Strength Training for Cricket

Why Strength train for Cricket?

There is far more importance to strength training for improved sports performance than simply adding some muscle to your body. Strength training aims to improve the baseline from which all physical attributes are expressed – in other words, actions such as a more powerful cover drive or a more powerful throw when fielding, are the aims of performing strength based work for cricket. However, the situation isn’t as simple as just going and doing some weight training, and automatically your batting or your throwing is better. The work must be targeted and specific to the cricket movements. Unfortunately, much of the strength based work that is often aimed at improving a cricketers physical capacities (although this is by no means unique to cricket – athletes from all sports are guilty of this) takes on a very un-specific bodybuilding type of look. This includes things like;

 

  • Splitting the body into parts (‘chest day’, ‘shoulders day’, ‘biceps day’ and even once every few months the occasional ‘leg day’)
  • Lots of pin or plate-loaded machine training
  • 3 sets of 10 for every exercise, all year long
  • Being very mirror focused
  • Isolation exercises using single muscles on their own (bicep curls, triceps extensions, shoulder raises, shrugs, etc.)
  • Training muscles rather than movement

 

It is important to say straight up that this is simply wrong in terms of conditioning for cricket. This isn’t functional training for cricket, or anything in life for that matter, apart from bodybuilding competitions. In the next section we cover what exactly ‘functional’ means, with particular focus on what we are aiming to achieve, which is a greater physical capacity to be better cricketers.

 

It is important to not lose sight of the fact that strength training is only one aspect of training for cricket. There are of course many other aspects or physical qualities that go into performance improvement, particularly things like running ability, speed, agility, explosive power, acceleration and deceleration, coordination as well as the often less thought of factors like injury reduction and movement efficiency (and of course the actual skills and tactics). But the reality is that strength is the underlying quality of most, if not all the other variables in physical performance, and as a result, you cannot improve in any these qualities, if you haven’t improved on your baseline of strength first. That is, you will not be able to accelerate, decelerate and change directions more effectively and with less likelihood of injury, if you haven’t first developed your functional strength capacity to do this. Internationally renowned strength and conditioning for sports expert Vern Gambetta says it himself in his book Athletic Development: The Art & Science of Functional Sports Conditioning;

 

“In the athletic development process, strength training is possibly the most important area because it is the underlying quality of so many other components.”

 

So it is important to understand that we are not just strength training in order to build muscle. Indeed if you are simply just building muscle, without improving in maximal strength, speed, acceleration, deceleration and other important aspects of cricket, the stark reality is you are actually going backwards, by adding more weight to your frame, and therefore meaning your cardiovascular and respiratory systems now have to work even harder to carry that frame around than previously, without actually adding any physical performance improvement. You may look more impressive in the mirror, but that is not the name of the game in our sport.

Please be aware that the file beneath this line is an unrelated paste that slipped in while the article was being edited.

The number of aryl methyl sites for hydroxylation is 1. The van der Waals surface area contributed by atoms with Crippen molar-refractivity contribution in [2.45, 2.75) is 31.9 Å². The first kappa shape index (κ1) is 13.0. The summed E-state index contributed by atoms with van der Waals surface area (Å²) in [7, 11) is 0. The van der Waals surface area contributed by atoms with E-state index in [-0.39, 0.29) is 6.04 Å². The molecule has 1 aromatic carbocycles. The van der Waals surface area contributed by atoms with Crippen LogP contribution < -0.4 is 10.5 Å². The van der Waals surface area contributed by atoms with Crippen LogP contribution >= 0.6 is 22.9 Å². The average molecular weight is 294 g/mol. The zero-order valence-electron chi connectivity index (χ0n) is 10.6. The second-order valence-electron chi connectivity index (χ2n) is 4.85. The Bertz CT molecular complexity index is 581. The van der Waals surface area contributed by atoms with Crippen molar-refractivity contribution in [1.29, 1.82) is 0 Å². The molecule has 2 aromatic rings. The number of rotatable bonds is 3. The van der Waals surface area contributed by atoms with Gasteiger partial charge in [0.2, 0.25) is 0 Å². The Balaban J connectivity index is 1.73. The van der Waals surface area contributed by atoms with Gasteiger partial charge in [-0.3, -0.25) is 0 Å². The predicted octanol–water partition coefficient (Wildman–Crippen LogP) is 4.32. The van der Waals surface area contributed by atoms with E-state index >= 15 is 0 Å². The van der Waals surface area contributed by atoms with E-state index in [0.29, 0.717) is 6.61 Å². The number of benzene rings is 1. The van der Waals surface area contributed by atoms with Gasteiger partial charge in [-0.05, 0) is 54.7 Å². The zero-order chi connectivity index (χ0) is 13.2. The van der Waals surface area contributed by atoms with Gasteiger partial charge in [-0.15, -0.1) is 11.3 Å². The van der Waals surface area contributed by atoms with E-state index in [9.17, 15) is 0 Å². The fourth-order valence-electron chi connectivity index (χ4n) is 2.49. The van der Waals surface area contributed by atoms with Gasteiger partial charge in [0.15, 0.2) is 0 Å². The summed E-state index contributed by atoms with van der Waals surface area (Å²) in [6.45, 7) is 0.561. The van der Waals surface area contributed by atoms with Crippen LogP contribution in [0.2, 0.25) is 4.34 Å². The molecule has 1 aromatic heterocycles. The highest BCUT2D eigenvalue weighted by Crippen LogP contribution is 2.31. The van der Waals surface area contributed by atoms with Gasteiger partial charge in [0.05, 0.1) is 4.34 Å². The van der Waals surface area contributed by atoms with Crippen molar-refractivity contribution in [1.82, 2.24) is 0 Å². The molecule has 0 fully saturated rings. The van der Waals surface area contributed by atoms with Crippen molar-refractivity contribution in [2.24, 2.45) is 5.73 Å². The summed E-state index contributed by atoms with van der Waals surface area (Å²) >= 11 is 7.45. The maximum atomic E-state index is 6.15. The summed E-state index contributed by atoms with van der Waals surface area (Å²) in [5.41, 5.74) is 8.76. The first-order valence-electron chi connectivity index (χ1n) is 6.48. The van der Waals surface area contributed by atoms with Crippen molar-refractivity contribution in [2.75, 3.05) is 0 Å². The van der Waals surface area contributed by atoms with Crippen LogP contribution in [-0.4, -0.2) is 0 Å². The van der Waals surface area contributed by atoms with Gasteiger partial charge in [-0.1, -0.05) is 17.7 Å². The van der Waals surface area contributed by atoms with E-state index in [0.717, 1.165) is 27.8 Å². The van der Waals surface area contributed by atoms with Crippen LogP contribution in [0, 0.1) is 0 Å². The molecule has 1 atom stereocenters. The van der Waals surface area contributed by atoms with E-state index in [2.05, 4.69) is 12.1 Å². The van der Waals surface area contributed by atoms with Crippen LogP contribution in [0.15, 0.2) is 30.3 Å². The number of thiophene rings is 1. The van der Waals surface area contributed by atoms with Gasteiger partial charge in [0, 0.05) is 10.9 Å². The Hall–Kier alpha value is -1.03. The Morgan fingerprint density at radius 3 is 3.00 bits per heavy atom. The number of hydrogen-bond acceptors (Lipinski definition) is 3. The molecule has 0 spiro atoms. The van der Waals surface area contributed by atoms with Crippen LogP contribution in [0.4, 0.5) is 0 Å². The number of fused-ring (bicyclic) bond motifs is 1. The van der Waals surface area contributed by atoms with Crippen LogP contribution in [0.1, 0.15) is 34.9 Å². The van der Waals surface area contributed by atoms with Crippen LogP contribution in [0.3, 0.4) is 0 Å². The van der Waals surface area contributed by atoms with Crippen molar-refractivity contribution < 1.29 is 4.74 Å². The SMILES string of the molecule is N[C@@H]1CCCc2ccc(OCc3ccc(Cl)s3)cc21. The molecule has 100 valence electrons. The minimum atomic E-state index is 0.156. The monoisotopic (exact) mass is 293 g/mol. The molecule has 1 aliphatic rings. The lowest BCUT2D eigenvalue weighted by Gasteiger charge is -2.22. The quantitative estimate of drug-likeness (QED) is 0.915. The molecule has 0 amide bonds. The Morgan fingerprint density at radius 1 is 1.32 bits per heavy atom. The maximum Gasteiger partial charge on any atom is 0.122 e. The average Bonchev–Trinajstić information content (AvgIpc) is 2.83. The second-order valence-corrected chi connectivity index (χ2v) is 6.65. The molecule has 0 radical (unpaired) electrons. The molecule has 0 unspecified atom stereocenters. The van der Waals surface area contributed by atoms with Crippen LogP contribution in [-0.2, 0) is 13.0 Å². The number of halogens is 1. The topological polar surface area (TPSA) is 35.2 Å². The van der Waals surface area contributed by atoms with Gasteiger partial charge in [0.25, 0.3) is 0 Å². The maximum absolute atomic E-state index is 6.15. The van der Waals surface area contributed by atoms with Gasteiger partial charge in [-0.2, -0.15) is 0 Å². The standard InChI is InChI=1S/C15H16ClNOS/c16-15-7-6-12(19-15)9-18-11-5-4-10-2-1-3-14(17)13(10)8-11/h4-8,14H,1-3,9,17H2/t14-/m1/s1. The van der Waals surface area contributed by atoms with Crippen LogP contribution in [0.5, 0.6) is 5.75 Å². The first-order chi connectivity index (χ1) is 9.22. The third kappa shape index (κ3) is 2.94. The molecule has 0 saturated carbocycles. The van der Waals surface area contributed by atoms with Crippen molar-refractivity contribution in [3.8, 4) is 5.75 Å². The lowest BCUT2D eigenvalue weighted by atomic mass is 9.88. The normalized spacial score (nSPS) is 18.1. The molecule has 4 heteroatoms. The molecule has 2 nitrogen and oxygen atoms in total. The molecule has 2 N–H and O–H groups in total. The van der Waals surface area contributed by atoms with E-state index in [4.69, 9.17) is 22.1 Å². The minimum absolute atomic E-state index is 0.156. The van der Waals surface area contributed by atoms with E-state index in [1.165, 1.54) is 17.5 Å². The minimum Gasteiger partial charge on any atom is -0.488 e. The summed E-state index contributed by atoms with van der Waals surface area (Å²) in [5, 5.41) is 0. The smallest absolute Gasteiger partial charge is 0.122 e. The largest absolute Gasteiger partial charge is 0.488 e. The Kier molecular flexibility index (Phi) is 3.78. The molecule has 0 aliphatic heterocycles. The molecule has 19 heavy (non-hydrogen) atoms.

So understand that we are strength training for improvements in functional performance, not just in functional strength that can actually be used in cricket, but also in order to improve in all the other aspects of physical performance (agility, throwing, acceleration and deceleration, etc) that first require an improvement in strength to build on.

 

Also remember that strength training is only one piece of the puzzle for physical performance in cricket (along with running, skills, etc), albeit a very important and underrated one. So don’t fall into the trap that many players often can of losing sight of the end goal, and seeing strength training and muscle development as an ‘end’ in itself.

 

So these developments in athletic ability for cricket actions include;

 

Acceleration (think pace bowling, running between wickets)

-Deceleration and direction change (think running between wickets)

Landing (think the last step or 2 when delivering a fast bowl)

-Shoulder stability and health (injury reduction)

-Core and lower back strength (greater power generating ability and injury reduction)

-Powerful torso rotation (batting as well as bowling)

Powerful throw (single leg strength, torso rotation, shoulder stability)

If any of these things are goals of yours to improve, then a developing foundation of functional and specific strength ability will only contribute towards this goal. However it is important to highlight that merely doing any kind of strength work will not necessarily transfer to these goals. Simply following standard body building practices or programs for muscle development will not automatically contribute to these goals, and in actual fact can take away from them.

The training must be targeted at the sport of cricket and its specific needs, which is exactly what this site aims at doing.

So read on, and ensure that not only are you actually strength training, but that you are being targeted and specific towards cricket with this strength training.

 


Cricket Athlete